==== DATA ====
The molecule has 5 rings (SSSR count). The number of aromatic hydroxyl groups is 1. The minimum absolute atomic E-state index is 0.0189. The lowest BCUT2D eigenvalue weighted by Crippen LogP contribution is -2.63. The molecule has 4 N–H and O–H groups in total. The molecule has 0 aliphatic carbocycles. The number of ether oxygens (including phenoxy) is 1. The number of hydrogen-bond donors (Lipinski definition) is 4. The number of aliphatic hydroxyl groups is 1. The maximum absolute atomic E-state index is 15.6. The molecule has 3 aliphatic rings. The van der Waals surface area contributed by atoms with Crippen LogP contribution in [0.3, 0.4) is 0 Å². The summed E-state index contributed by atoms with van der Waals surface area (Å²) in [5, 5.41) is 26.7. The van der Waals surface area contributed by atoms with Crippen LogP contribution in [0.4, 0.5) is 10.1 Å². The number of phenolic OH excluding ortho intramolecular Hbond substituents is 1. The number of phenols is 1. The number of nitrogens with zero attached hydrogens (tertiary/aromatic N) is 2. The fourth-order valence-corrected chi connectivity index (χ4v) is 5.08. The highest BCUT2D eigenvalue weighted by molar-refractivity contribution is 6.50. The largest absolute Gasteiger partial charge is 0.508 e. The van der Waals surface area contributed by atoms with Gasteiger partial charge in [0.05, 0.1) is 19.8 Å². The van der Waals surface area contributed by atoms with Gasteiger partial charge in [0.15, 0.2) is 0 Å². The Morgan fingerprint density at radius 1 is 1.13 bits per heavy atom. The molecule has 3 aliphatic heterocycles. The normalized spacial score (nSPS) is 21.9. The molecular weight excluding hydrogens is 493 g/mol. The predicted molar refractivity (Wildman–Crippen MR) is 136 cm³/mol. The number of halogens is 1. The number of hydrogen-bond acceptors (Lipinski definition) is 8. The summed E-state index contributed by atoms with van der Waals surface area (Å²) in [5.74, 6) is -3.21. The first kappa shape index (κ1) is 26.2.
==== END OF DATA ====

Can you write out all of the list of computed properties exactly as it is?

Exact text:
The molecule has 5 rings (SSSR count). The number of aromatic hydroxyl groups is 1. The minimum absolute atomic E-state index is 0.0189. The lowest BCUT2D eigenvalue weighted by Crippen LogP contribution is -2.63. The molecule has 4 N–H and O–H groups in total. The molecule has 0 aliphatic carbocycles. The number of ether oxygens (including phenoxy) is 1. The number of hydrogen-bond donors (Lipinski definition) is 4. The number of aliphatic hydroxyl groups is 1. The maximum absolute atomic E-state index is 15.6. The molecule has 3 aliphatic rings. The van der Waals surface area contributed by atoms with Crippen LogP contribution in [0.3, 0.4) is 0 Å². The summed E-state index contributed by atoms with van der Waals surface area (Å²) in [5, 5.41) is 26.7. The van der Waals surface area contributed by atoms with Crippen LogP contribution in [0.4, 0.5) is 10.1 Å². The number of phenolic OH excluding ortho intramolecular Hbond substituents is 1. The number of phenols is 1. The number of nitrogens with zero attached hydrogens (tertiary/aromatic N) is 2. The fourth-order valence-corrected chi connectivity index (χ4v) is 5.08. The highest BCUT2D eigenvalue weighted by molar-refractivity contribution is 6.50. The largest absolute Gasteiger partial charge is 0.508 e. The van der Waals surface area contributed by atoms with Gasteiger partial charge in [0.05, 0.1) is 19.8 Å². The van der Waals surface area contributed by atoms with Gasteiger partial charge in [0.15, 0.2) is 0 Å². The Morgan fingerprint density at radius 1 is 1.13 bits per heavy atom. The molecule has 3 aliphatic heterocycles. The normalized spacial score (nSPS) is 21.9. The molecular weight excluding hydrogens is 493 g/mol. The predicted molar refractivity (Wildman–Crippen MR) is 136 cm³/mol. The number of halogens is 1. The number of hydrogen-bond acceptors (Lipinski definition) is 8. The summed E-state index contributed by atoms with van der Waals surface area (Å²) in [5.74, 6) is -3.21. The first kappa shape index (κ1) is 26.2.